We can compare the Oxyrhynchus papyri to a similar collection of an estimated hundreds of thousands of documents: the Cairo Genizah. These materials are the textual remains of the medieval and early modern Jewish community of Cairo, mostly taken back to England by the scholar and rabbi Solomon Schechter in the 1890s. Earlier this decade, the different institutions that house documents from the genizah, or storeroom, of the Ben Ezra synagogue in Cairo (and from other sources in the city) launched a crowdsourcing effort just to sort and initially transcribe some of the material before it can be fully inventoried. Meanwhile, a blog post written this October pointed to the discovery of a previously unknown poem of Ibn Gabirol, one of the most famous Jewish poets and philosophers of medieval Spain. The Cairo Genizah material consists of roughly the same number of fragments, collected at the same time, as the Oxyrhynchus papyri. And like the Oxyrhynchus material, we still have little idea of how many documents there are or what many of them contain. (There are of course crucial issues of ethical and legal responsibility whenever we discuss the removal of such collections abroad, especially within the context of 19th-century imperialism, but I want to leave these aside for the moment in order to address a related concern.)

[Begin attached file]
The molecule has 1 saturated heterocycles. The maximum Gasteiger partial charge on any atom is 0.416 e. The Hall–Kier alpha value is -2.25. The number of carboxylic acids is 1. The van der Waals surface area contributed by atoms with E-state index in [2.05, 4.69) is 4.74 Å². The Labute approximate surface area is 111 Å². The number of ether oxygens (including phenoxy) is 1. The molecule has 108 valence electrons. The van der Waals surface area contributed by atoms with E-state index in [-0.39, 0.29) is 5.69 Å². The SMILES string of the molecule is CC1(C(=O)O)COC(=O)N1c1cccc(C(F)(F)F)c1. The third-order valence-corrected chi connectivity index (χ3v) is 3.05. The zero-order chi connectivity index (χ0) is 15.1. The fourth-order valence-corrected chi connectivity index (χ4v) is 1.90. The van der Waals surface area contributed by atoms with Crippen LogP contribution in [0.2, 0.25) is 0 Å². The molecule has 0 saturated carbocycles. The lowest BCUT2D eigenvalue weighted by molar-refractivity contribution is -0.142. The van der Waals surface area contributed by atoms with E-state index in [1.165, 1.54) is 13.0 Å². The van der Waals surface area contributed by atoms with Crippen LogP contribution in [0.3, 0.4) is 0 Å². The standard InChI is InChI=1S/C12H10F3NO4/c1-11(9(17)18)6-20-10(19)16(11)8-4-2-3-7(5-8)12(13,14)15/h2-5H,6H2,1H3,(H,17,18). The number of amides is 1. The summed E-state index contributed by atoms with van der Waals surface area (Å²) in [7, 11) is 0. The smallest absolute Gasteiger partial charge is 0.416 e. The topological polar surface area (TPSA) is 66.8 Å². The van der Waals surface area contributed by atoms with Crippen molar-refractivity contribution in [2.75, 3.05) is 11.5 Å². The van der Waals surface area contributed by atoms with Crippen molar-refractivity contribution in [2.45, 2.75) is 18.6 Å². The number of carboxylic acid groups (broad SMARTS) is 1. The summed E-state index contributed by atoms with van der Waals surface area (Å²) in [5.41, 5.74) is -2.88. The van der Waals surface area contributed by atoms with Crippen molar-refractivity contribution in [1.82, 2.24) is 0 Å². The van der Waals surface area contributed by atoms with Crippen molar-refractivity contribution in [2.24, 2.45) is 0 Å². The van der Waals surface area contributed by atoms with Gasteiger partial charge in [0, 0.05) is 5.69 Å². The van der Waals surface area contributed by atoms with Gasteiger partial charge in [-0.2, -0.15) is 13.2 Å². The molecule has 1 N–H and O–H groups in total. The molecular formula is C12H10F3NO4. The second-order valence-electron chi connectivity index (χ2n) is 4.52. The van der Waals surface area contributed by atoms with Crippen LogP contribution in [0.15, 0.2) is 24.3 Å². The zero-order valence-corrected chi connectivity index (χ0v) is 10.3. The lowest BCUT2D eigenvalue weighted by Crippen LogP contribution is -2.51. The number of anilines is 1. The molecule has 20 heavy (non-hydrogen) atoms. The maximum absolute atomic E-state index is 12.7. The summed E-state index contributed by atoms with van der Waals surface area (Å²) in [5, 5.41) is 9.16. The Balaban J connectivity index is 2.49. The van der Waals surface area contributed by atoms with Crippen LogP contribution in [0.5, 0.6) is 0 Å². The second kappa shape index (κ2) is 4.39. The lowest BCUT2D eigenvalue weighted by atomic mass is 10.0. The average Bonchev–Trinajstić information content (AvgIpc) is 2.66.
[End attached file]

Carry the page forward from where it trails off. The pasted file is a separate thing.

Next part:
But these collections only scratch the surface of the problem of unpublished material. Berkeley historian Maria Mavroudi estimates that less than five percent of Byzantine scientific and philosophical texts have been published. Many other researchers of the past have suggested similar statistics and problems for texts in their own fields.